As I roamed the booths of the big consumer electronics companies at CES, there was absolutely no question of what they think the next big thing is: 3D television. Every TV manufacturer devoted a substantial portion of its booth to 3D demos, and I found they ranged from mildly interesting to very impressive. But I think it is going to be a while before 3D in the home becomes pervasive.
There’s no question there will be an explosion of 3D content this year. Hollywood studios were planning it anyway and the runaway success of Avatar guarantees it. The finalization of a 3D standard for Blu-ray Discs will make studio content available for home use. And by mid-year, cable and satellite TV systems will start experimenting with 3D broadcasts, even though only a tiny minority homes will have the equipment needed to display it.
I think there are three reasons why the ramp-up of home 3D will be relatively slow. First, the timing is bad. The economy, though improving, is still weak and consumers don’t have much inclination to make big durable goods purchases. And household have just completed the biggest replacement cycle for TV sets since the advent of color, as analog CRTs were replaced by HD flat screens. Most of those flat-panel sets have years of life left in them.
But there are also technological impediments. Probably the biggest is the need to wear those wonky glasses. There have been experiments with no-glasses-required 3D, but the technology isn’t close to being ready. It only works when the viewer is centered on the axis of the display and is located at a very narrow range of distances from the screen. These limitations might work for computer displays; they won’t do for TVs.
There are three technologies that require glasses, which an deliver a separate image to each eye, that do work. Anaglyph, a variant of those red and blue glasses from The Creature from the Black Lagoon is not being used with TV. Of the two remaining technologies circular polarization is cheaper, but active shutter is better. Active shutter, which is used in NVIDIA’s GeForce 3D Vision adapter for PCs, the lenses are liquid-crystal units that open and close in sync with a 120-Hz. screen image, so each eye sees 60 frames per second. They work fine, even for folks who wear glasses, but make you look kind of weird in your own living room.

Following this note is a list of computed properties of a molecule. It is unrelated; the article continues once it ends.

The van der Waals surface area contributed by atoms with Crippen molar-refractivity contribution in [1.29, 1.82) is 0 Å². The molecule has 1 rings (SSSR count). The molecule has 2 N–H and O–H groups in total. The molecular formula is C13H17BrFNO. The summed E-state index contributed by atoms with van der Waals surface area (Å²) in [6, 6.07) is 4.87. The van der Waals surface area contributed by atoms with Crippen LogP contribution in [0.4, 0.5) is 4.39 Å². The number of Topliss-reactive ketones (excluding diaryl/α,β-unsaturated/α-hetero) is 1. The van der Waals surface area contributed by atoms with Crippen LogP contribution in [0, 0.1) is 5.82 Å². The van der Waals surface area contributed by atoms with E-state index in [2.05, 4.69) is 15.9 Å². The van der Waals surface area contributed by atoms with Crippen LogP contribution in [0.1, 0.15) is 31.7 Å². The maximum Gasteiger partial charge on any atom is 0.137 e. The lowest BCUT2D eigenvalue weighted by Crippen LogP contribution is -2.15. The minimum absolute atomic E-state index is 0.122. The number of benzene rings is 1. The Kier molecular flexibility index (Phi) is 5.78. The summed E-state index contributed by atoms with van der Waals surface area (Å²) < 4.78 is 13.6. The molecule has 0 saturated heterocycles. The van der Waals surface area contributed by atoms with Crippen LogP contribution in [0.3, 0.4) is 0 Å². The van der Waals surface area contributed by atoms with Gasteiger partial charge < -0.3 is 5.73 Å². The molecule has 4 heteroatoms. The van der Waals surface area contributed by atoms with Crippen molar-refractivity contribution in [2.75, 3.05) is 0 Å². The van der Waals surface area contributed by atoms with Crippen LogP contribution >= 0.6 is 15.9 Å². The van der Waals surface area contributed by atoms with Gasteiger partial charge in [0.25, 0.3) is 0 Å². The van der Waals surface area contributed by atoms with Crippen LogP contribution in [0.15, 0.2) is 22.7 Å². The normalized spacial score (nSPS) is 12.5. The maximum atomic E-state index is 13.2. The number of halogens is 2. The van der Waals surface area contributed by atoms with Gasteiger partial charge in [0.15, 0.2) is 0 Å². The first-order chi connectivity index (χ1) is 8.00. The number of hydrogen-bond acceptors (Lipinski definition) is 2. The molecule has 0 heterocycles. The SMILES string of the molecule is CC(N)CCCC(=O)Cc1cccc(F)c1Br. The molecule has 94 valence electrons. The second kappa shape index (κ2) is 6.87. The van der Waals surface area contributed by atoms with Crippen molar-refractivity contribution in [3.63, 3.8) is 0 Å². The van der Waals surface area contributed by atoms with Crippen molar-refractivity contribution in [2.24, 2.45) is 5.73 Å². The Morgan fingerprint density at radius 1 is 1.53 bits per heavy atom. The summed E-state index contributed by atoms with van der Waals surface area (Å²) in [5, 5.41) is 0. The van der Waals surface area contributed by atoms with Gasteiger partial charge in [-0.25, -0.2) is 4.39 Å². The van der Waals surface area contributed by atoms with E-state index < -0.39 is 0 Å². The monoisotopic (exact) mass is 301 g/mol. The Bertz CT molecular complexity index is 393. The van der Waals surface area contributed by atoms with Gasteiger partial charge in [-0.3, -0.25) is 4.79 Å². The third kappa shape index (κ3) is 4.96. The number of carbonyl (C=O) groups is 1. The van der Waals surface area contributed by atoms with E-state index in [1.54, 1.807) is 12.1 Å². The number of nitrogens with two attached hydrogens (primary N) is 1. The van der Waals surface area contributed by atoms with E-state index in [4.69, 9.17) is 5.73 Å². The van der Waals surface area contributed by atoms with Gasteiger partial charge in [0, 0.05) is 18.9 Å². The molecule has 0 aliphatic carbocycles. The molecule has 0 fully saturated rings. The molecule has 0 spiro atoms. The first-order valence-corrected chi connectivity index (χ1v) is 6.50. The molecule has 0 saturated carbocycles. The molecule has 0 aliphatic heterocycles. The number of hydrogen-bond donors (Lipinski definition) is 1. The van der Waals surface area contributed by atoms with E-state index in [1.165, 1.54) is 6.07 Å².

Then there’s the fact that the 3D images often aren’t all that great. The demos shown by TV makers tend to focus heavily on animation (especially from Pixar) for the simple reason that the inherent unreality of animation masks the lack of reality in the 3D.
The biggest problem with the images is what I call the View-Master effect after the old stereoscopic picture view. In real 3D as perceived by your eyes, that is, the everyday real world, the progression of rounded images from foreground to background is smooth and continuous. In 3D television what you see often looks more like flat images arranged in sevaral planes at different depths. It’s not awful, but it’s not really natural-looking. People working on 3D tell me this is to some extent inherent in the technology, but can be ameliorated significantly by careful encoding. To my complete lack of surprise, the best 3D I saw was from Pixar, especially in the trailer for the upcoming Toy Story 3. The worst was what looked like hastily converted video for a demonstration of Direct TV 3D.
The 3D process also seems to have a problem with rapid motion, especially in the “Z” direction toward or away from the viewer. I’m a little surprised that one of the first broadcast 3D efforts will be from ESPN, since real-time encoding of live sports action is likely to prove difficult. A recent 3D demo of 3D on the giant screens in Dallas Cowboys Stadium was a disaster; an angry crowd led stadium officials to turn the system off after a few minutes. Of course, the spectators did have a real 3D game down on the field to watch.
The one area where I think 3D will be an instant hit is gaming. Neither Sony nor Microsoft has announced 3D plans for the PlayStation 3 or Xbox, or their eventual successors. But you can get 3D gaming on PCs today with the GeForce Vision 3D kit. In addition to the kit, you need a PC with an appropriate graphics adapter and a 120 Hz. display.
Because of the paucity of 3D content at the moment, all of the manufacturers were showing mostly the same content in their demos, which made comparisons much easier. All of them were pretty good, but I though the best was Panasonic’s plasma displays using active-shutter glasses.
Former BusinessWeek columnist Steve Wildstrom is serving as a guest blogger at CES for NVIDIA, for which he is receiving compensation. The opinions expressed in his posts are his own, and not necessarily shared by NVIDIA.